• Completion of research and outline of presentation. Personal assignments
  • Practice of presentation approaches. Development of evaluation approaches and forms.
  • Evaluation of the presentation
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What are native ads and sponsored content
and what issues do they raise?

Posted by on Aug 29, 2017 in Blog, Lessons, Scholastic Journalism, Teaching | 0 comments

by John Bowen

Title

What are native advertising and sponsored content and what issues do they raise?

Description — first in a sequence
Questions of fake news and disinformation arise almost daily. Citizens also face information spread by sponsored content, an approach to storytelling designed to bring needed revenue to news media. The trouble is most readers and viewers cannot tell sponsored news from reported news. This lesson can help students understand how sponsored news developed, how to recognize it and ways to assist non-journalism communities in dealing with it.

Objectives

  • Students will explore sponsored news and be able to identify it.
  • Students will be able to compare and contrast sponsored news with native advertising.
  • Students will evaluate and analyze sponsored news content.

Common Core State Standards

CCSS.ELA-LITERACY.CCRA.R.1 Read closely to determine what the text says explicitly and to make logical inferences from it; cite specific textual evidence when writing or speaking to support conclusions drawn from the text.
CCSS.ELA-LITERACY.RI.11-12.1 Cite strong and thorough textual evidence to support analysis of what the text says explicitly as well as inferences drawn from the text, including determining where the text leaves matters uncertain.
CCSS.ELA-LITERACY.SL.11-12.1.A Come to discussions prepared, having read and researched material under study; explicitly draw on that preparation by referring to evidence from texts and other research on the topic or issue to stimulate a thoughtful, well-reasoned exchange of ideas.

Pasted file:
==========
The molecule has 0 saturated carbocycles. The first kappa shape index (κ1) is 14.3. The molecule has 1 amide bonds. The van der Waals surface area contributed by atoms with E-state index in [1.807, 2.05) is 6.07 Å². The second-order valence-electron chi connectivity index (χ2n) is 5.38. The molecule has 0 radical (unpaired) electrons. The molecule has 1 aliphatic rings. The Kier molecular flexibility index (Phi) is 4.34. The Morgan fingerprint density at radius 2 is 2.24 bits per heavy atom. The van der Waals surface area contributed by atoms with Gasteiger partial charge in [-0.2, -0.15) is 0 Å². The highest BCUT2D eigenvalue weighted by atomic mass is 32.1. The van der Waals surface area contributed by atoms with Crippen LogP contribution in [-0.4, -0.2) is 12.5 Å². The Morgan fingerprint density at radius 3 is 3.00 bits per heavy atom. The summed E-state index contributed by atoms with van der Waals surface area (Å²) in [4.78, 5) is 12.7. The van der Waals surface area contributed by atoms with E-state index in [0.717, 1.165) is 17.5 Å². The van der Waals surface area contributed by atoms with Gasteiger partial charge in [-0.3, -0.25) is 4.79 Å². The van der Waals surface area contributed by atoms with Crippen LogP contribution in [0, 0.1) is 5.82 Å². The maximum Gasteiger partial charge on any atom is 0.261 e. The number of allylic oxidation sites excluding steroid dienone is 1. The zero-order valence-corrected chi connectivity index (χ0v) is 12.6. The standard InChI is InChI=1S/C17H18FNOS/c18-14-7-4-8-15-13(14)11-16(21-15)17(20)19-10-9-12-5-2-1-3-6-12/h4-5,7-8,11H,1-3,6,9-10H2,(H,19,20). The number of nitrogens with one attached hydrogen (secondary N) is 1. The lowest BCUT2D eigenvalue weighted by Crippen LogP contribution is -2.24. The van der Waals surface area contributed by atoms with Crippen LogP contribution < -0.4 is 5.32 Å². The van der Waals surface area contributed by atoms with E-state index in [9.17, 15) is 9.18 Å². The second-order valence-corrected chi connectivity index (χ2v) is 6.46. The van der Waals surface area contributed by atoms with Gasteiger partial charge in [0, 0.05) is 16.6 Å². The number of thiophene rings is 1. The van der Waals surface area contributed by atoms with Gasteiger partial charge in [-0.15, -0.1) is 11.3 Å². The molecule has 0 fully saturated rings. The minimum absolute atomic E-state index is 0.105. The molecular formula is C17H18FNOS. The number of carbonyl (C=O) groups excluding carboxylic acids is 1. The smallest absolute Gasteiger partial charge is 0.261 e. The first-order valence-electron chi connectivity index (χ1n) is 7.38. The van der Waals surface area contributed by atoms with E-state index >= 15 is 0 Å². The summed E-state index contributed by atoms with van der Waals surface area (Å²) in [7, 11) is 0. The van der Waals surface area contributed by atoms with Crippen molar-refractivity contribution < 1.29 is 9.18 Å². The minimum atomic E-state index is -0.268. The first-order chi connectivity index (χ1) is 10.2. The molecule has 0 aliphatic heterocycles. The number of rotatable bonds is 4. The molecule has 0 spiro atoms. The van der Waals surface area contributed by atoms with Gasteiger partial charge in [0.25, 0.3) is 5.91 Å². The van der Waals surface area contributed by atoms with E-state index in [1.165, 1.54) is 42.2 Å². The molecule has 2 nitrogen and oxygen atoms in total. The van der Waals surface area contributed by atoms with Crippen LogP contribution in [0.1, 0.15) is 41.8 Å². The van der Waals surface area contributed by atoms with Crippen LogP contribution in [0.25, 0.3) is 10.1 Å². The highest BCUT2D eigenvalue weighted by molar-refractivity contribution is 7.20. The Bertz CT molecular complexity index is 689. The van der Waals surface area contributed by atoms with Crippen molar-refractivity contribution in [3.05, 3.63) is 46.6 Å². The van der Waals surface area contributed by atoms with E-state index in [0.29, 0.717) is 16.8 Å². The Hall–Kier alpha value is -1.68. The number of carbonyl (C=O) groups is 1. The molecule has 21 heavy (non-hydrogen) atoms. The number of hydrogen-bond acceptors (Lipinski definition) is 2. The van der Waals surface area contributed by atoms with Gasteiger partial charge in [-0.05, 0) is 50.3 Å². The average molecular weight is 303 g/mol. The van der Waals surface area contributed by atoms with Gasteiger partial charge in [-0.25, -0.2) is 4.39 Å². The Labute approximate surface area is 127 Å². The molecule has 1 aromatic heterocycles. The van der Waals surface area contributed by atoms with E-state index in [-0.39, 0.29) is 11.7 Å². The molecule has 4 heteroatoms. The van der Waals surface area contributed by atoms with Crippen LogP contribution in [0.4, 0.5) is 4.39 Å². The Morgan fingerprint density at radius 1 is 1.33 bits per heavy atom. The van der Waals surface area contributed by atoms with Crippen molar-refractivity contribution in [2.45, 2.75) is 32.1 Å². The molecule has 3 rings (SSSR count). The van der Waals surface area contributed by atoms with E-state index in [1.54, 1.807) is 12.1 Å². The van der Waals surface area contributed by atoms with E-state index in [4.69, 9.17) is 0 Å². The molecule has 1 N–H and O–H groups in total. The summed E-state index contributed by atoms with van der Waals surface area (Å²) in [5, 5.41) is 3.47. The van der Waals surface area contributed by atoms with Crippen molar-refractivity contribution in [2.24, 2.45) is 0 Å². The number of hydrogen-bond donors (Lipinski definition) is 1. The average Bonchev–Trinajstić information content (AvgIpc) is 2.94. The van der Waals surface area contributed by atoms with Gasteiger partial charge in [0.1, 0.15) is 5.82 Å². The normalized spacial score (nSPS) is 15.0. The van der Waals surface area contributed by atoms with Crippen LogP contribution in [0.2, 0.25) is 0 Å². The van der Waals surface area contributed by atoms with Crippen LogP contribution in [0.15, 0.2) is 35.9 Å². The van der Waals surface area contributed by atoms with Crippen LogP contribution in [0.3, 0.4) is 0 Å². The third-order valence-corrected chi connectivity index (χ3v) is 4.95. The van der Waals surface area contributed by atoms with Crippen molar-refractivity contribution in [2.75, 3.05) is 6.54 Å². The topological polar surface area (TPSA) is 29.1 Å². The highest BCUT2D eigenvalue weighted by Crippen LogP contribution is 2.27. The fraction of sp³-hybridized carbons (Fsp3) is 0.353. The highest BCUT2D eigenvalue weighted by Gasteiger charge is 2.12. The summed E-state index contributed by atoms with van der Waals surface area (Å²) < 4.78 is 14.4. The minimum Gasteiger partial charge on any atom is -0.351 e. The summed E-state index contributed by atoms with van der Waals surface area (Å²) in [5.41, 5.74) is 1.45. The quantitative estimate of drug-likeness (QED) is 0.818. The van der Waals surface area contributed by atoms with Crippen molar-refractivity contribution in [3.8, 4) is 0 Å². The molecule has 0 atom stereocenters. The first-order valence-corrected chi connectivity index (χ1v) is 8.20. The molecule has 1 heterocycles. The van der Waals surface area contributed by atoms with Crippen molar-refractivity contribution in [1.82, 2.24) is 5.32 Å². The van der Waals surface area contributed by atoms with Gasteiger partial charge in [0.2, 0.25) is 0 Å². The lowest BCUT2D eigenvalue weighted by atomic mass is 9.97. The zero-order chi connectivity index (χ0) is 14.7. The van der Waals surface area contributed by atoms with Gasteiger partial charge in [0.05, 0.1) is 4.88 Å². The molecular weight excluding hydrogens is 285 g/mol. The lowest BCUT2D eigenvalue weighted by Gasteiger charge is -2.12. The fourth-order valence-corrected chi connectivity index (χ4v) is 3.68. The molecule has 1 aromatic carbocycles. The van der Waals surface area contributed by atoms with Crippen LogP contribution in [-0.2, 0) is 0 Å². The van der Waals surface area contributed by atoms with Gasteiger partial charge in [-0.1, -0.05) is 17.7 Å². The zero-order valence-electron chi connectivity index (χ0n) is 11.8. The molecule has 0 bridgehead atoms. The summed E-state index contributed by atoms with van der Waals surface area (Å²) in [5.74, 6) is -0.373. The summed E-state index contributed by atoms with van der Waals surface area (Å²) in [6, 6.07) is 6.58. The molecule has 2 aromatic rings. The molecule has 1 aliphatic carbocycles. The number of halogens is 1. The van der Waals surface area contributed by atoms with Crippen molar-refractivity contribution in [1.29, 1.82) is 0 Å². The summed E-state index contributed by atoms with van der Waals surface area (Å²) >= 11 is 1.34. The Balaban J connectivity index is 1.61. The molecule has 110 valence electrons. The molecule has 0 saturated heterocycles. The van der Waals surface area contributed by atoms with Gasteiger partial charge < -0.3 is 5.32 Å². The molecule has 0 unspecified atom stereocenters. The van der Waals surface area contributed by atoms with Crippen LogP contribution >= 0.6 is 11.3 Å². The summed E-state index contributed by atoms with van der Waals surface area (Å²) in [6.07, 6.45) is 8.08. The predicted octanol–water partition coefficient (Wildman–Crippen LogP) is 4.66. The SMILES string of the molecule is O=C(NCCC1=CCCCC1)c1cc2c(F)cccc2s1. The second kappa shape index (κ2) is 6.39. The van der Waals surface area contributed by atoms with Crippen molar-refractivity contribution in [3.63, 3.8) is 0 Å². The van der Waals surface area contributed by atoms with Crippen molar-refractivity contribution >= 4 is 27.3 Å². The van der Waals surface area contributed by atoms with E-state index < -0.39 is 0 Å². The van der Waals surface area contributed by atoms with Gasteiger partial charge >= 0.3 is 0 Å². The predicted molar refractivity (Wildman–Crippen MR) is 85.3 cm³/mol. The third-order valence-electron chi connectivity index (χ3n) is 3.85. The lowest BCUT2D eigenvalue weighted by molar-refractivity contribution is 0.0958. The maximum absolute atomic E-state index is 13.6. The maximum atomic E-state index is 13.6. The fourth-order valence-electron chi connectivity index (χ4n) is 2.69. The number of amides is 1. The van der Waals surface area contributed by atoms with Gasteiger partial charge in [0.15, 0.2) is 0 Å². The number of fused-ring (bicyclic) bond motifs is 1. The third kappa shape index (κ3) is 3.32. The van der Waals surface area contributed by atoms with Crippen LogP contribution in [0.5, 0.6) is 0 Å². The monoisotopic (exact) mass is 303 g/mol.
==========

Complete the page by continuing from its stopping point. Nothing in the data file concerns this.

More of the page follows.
CCSS.ELA-LITERACY.SL.11-12.1.C Propel conversations by posing and responding to questions that probe reasoning and evidence; ensure a hearing for a full range of positions on a topic or issue; clarify, verify, or challenge ideas and conclusions; and promote divergent and creative perspectives.

Length

50 minutes

Materials / resources

Blackboard or whiteboard

Teacher laptop and digital projector

Internet access

Rubric for student article summary and statement

Student computers if available

Links used for this lesson:

Lesson step-by-step

Step 1 — Warm-up (5 minutes)

The teacher will ask students if they have ever heard of native advertising or sponsored content, if they could recognize it if they saw it and where might they see it.

Depending on student responses, the teacher will raise other questions and ask for more explanation.

Step 2 — Large group work (45 minutes)

The warm-up should lead to the teacher sharing definitions:

  • Native advertising is a form of paid media where the ad experience follows the natural form and function of the user platform in which it is placed.
  • Sponsored content is material which resembles the publication’s editorial content but is paid for by an advertiser  or other information provider and intended to promote the advertiser’s product or services.

The teacher would also discuss the differences and similarities between the two. These sites can provide background information:

From there, the discussion could delve into why news media might favor or oppose their use, with the instructor providing background, historical and current.

Links for this question:

Once students understand the rationale for use of native advertising and sponsored content, the teacher could focus the discussion on the plusses and minuses. The teacher should ask a student to note potential plusses and minuses on the board for further discussion. Students could also use the sponsored news and native ads notes form.

With the points on the board, the teacher will ask students to choose one of the following articles on native advertising or sponsored content from the list below. Students will read the article and summarize its content in a 250-300 word statement emphasizing the pros and cons of the article’s focus. The student article should also contain the student’s views of the value of native ads or sponsored content.

List of choices for the writing assignment (and students could also use links referred to earlier):

Students will turn in their statements at the beginning of the next class or share digitally with the teacher.

Assessment

The teacher will evaluate the students’ summaries and value statements using the accompanying rubric. Students should keep the assignment for future reference.

Note:

Students could be given a list of links to read and take notes on as homework instead of reading or referring to them in class discussion.